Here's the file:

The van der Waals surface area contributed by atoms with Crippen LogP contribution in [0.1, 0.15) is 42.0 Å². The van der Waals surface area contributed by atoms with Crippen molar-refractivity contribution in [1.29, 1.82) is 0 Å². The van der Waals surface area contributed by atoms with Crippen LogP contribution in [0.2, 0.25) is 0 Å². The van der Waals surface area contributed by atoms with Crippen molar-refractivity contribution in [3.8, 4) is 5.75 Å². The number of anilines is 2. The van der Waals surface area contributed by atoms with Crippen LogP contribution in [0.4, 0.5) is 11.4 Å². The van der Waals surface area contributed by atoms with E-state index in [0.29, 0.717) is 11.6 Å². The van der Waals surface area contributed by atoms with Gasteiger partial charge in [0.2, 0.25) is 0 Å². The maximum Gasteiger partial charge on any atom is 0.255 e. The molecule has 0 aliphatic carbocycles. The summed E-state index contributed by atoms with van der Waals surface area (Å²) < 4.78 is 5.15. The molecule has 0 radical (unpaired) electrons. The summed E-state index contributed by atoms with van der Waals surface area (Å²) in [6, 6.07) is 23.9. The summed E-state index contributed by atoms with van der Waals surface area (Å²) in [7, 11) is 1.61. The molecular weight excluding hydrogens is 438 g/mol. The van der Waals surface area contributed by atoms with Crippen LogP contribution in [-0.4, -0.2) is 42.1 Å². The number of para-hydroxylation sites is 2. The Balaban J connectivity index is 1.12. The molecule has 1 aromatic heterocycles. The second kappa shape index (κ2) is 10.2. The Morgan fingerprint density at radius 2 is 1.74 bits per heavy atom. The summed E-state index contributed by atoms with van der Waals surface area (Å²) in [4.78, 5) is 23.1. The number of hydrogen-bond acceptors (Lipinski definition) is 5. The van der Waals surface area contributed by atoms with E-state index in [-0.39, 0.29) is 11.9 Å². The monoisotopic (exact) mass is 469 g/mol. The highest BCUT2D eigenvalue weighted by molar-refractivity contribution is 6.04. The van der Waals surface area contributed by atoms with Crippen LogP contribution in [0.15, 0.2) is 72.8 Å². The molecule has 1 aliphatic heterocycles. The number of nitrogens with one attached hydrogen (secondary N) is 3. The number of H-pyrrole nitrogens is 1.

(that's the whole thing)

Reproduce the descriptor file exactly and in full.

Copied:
The van der Waals surface area contributed by atoms with Crippen LogP contribution in [0.1, 0.15) is 42.0 Å². The van der Waals surface area contributed by atoms with Crippen molar-refractivity contribution in [1.29, 1.82) is 0 Å². The van der Waals surface area contributed by atoms with Crippen LogP contribution in [0.2, 0.25) is 0 Å². The van der Waals surface area contributed by atoms with Crippen molar-refractivity contribution in [3.8, 4) is 5.75 Å². The number of anilines is 2. The van der Waals surface area contributed by atoms with Crippen LogP contribution in [0.4, 0.5) is 11.4 Å². The van der Waals surface area contributed by atoms with E-state index in [0.29, 0.717) is 11.6 Å². The van der Waals surface area contributed by atoms with Gasteiger partial charge in [0.2, 0.25) is 0 Å². The maximum Gasteiger partial charge on any atom is 0.255 e. The molecule has 0 aliphatic carbocycles. The summed E-state index contributed by atoms with van der Waals surface area (Å²) < 4.78 is 5.15. The molecule has 0 radical (unpaired) electrons. The summed E-state index contributed by atoms with van der Waals surface area (Å²) in [6, 6.07) is 23.9. The summed E-state index contributed by atoms with van der Waals surface area (Å²) in [7, 11) is 1.61. The molecular weight excluding hydrogens is 438 g/mol. The van der Waals surface area contributed by atoms with Crippen LogP contribution in [-0.4, -0.2) is 42.1 Å². The number of para-hydroxylation sites is 2. The Balaban J connectivity index is 1.12. The molecule has 1 aromatic heterocycles. The second kappa shape index (κ2) is 10.2. The Morgan fingerprint density at radius 2 is 1.74 bits per heavy atom. The summed E-state index contributed by atoms with van der Waals surface area (Å²) in [4.78, 5) is 23.1. The number of hydrogen-bond acceptors (Lipinski definition) is 5. The van der Waals surface area contributed by atoms with E-state index in [-0.39, 0.29) is 11.9 Å². The monoisotopic (exact) mass is 469 g/mol. The highest BCUT2D eigenvalue weighted by molar-refractivity contribution is 6.04. The van der Waals surface area contributed by atoms with Crippen LogP contribution in [0.15, 0.2) is 72.8 Å². The molecule has 1 aliphatic heterocycles. The number of nitrogens with one attached hydrogen (secondary N) is 3. The number of H-pyrrole nitrogens is 1.